3. In this appeal preferred by the plaintiff Sri Venkatapathi Raju, learned counsel for the appellants contended that the surrender deed, Ex. A-32 executed by Ramaseethamma in favour of the plaintiff and his brother is not valid. He submitted that it is admitted and it was found by the Court below that by that time, several items of property had been alienated either by Rukminamma, the widow or one or other of the two daughters. He therefore submitted that any surrender made after alienations of a part of the property have been effected cannot be said to be a surrender of the entire estate belonging to the last male-owner and unless the surrender by a limited owner is of the entire estate, the surrender cannot be valid. In any event he contended that as some of the alienations have been held in this very suit itself to be not binding upon the estate, they continued to form part of the estate of the last male Venkataramanayya and therefore the surrender was not of the entire estate. He also drew our attention to a judgment on O. S. 25/38. Sub-Court, Eluru in which the question of the validity of the surrender deed, Ex. A-32 had to be considered and in which it was held that the surrender was only nominal and was not intended to be acted upon. He submitted that in view of this judgment, it must be taken in these proceedings also, that the surrender was nominal and was not intended to be acted upon and hence the reversion opened only on the death of Ramaseethamma on 8-2-1955. In answer to this last submission it was argued by Sri Bapi Raju, learned counsel for the respondent that the suit O. S. No. 25/38 was a collusive one and the judgment in those proceedings is not binding on the parties to the present suit. He submitted that on the basis of the evidence in this suit, it was clear that the surrender was valid and had to be given effect to.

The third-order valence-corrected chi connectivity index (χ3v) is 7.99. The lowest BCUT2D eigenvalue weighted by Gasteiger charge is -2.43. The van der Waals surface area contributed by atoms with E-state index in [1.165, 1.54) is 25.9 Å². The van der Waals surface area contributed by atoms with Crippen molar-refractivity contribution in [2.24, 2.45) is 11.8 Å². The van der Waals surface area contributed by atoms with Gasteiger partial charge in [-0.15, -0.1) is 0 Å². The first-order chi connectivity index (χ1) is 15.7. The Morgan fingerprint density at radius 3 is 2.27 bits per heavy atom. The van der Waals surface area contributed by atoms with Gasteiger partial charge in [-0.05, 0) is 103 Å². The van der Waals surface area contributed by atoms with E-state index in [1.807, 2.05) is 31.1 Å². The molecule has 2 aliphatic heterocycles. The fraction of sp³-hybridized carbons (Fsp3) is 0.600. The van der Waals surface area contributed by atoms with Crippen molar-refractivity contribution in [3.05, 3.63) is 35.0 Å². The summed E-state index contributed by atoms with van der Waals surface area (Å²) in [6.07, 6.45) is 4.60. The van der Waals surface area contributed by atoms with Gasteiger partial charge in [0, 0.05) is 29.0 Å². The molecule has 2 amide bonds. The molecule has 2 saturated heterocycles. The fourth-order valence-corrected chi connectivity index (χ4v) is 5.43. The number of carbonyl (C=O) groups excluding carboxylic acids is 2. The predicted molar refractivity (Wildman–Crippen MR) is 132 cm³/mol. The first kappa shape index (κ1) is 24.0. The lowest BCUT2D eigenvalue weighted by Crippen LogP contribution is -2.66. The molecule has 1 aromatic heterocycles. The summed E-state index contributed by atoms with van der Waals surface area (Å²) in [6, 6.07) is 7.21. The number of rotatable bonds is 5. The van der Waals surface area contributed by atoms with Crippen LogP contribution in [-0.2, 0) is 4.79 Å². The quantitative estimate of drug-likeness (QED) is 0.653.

4. It is admitted that several items of properties had been alienated prior to the surrender deed, Ex. A-32 but in the surrender deed it is expressly recited that the properties surrendered include not only the properties then existing but those that were also alienated by Rukminamma and her two daughters and the plaintiff during his minority represented by his father as guardian as also the properties which were acquired as accretions of the estate in the name of the plaintiffs father. This is admitted in para 8 of the plaint. In those circumstances it is clear that the property which was the subject matter of the surrender comprised the entire estate of Venkataramanayya including the properties alienated before surrender. But it is argued by Sri Venkatapathi Raju that when once some property had already been alienated, even if the surrender deed recites that it is included in the surrender deed, in truth and in effect the properties are excluded from the purview of the surrender deed and hence the surrender cannot be of the entire estate. In support of his contention that any surrender executed after some of the properties are alienated is invalid, he relied upon the decision of the Madras High Court in Vijayaraghavachariar v. Ramanujachariar, AIR 1929 Mad 37. When the widow purported to surrender the estate she did not and could not surrender the whole of her husband's estate, as the previous alienations were her own acts and she could not get rid of them. To that extent she was unable to surrender the whole of the estate and therefore the surrender which she purported to make was invalid. A different view has however been expressed by the Supreme Court in Natvarlal v. Dadubhai, : 1SCR339 . The actual question which the Supreme Court had to decide was whether the reversioner in whose favour a surrender deed had been executed by the widow could recover possession of the properties from a person who had obtained title by adverse possession against the widow. The Supreme Court considered in detail the law on the doctrine of surrender. In para 9, the Supreme Court observed as follows (at page. 66 of AIR) :-